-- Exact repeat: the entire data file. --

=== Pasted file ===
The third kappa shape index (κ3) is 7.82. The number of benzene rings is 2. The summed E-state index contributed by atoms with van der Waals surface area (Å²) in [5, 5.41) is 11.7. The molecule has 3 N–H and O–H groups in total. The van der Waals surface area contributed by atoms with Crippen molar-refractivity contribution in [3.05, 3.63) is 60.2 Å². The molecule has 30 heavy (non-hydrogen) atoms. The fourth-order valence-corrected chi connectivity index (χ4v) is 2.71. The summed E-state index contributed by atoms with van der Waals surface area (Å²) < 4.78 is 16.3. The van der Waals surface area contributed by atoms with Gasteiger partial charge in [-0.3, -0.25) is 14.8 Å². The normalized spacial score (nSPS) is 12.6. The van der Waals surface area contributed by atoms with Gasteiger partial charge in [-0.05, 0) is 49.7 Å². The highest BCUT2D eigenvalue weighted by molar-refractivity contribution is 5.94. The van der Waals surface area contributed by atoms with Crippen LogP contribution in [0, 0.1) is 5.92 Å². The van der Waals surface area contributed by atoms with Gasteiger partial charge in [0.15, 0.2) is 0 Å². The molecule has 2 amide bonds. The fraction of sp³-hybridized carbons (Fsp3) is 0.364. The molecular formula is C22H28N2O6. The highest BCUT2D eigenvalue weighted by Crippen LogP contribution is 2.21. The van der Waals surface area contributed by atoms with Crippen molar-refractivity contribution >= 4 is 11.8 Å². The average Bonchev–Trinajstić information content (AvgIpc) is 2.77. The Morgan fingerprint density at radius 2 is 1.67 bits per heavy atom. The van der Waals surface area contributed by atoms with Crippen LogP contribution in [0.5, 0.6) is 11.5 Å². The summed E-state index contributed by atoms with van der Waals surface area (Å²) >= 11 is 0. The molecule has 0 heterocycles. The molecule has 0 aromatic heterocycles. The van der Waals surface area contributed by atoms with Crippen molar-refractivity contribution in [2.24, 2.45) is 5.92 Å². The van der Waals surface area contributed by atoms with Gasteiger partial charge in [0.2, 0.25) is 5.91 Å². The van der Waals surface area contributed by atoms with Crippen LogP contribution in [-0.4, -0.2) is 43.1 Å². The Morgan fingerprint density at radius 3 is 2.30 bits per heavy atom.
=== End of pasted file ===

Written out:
The third kappa shape index (κ3) is 7.82. The number of benzene rings is 2. The summed E-state index contributed by atoms with van der Waals surface area (Å²) in [5, 5.41) is 11.7. The molecule has 3 N–H and O–H groups in total. The van der Waals surface area contributed by atoms with Crippen molar-refractivity contribution in [3.05, 3.63) is 60.2 Å². The molecule has 30 heavy (non-hydrogen) atoms. The fourth-order valence-corrected chi connectivity index (χ4v) is 2.71. The summed E-state index contributed by atoms with van der Waals surface area (Å²) < 4.78 is 16.3. The van der Waals surface area contributed by atoms with Gasteiger partial charge in [-0.3, -0.25) is 14.8 Å². The normalized spacial score (nSPS) is 12.6. The van der Waals surface area contributed by atoms with Gasteiger partial charge in [-0.05, 0) is 49.7 Å². The highest BCUT2D eigenvalue weighted by molar-refractivity contribution is 5.94. The van der Waals surface area contributed by atoms with Crippen LogP contribution in [0, 0.1) is 5.92 Å². The van der Waals surface area contributed by atoms with Gasteiger partial charge in [0.15, 0.2) is 0 Å². The molecule has 2 amide bonds. The fraction of sp³-hybridized carbons (Fsp3) is 0.364. The molecular formula is C22H28N2O6. The highest BCUT2D eigenvalue weighted by Crippen LogP contribution is 2.21. The van der Waals surface area contributed by atoms with Crippen molar-refractivity contribution >= 4 is 11.8 Å². The average Bonchev–Trinajstić information content (AvgIpc) is 2.77. The Morgan fingerprint density at radius 2 is 1.67 bits per heavy atom. The van der Waals surface area contributed by atoms with Crippen LogP contribution in [0.5, 0.6) is 11.5 Å². The summed E-state index contributed by atoms with van der Waals surface area (Å²) >= 11 is 0. The molecule has 0 heterocycles. The molecule has 0 aromatic heterocycles. The van der Waals surface area contributed by atoms with Crippen molar-refractivity contribution in [2.24, 2.45) is 5.92 Å². The van der Waals surface area contributed by atoms with Gasteiger partial charge in [0.2, 0.25) is 5.91 Å². The van der Waals surface area contributed by atoms with Crippen LogP contribution in [-0.4, -0.2) is 43.1 Å². The Morgan fingerprint density at radius 3 is 2.30 bits per heavy atom.